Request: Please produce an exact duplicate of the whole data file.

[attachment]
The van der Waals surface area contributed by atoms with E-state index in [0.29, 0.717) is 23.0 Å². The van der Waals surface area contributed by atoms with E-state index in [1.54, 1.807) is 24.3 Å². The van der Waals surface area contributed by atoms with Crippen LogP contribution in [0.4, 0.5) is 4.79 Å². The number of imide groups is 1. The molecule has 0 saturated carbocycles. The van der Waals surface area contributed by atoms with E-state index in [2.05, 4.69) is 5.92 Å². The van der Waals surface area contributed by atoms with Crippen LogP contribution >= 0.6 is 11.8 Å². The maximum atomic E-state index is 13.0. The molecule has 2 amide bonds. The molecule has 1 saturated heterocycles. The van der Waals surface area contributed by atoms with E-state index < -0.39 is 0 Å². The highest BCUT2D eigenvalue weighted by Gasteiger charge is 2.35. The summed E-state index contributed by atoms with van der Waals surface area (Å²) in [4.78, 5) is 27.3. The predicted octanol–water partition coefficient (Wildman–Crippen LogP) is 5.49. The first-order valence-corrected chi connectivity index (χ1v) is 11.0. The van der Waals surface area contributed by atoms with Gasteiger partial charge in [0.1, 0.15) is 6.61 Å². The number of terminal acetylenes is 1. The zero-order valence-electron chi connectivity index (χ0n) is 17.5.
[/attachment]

The van der Waals surface area contributed by atoms with E-state index in [0.29, 0.717) is 23.0 Å². The van der Waals surface area contributed by atoms with E-state index in [1.54, 1.807) is 24.3 Å². The van der Waals surface area contributed by atoms with Crippen LogP contribution in [0.4, 0.5) is 4.79 Å². The number of imide groups is 1. The molecule has 0 saturated carbocycles. The van der Waals surface area contributed by atoms with E-state index in [2.05, 4.69) is 5.92 Å². The van der Waals surface area contributed by atoms with Crippen LogP contribution >= 0.6 is 11.8 Å². The maximum atomic E-state index is 13.0. The molecule has 2 amide bonds. The molecule has 1 saturated heterocycles. The van der Waals surface area contributed by atoms with E-state index < -0.39 is 0 Å². The highest BCUT2D eigenvalue weighted by Gasteiger charge is 2.35. The summed E-state index contributed by atoms with van der Waals surface area (Å²) in [4.78, 5) is 27.3. The predicted octanol–water partition coefficient (Wildman–Crippen LogP) is 5.49. The first-order valence-corrected chi connectivity index (χ1v) is 11.0. The van der Waals surface area contributed by atoms with Gasteiger partial charge in [0.1, 0.15) is 6.61 Å². The number of terminal acetylenes is 1. The zero-order valence-electron chi connectivity index (χ0n) is 17.5.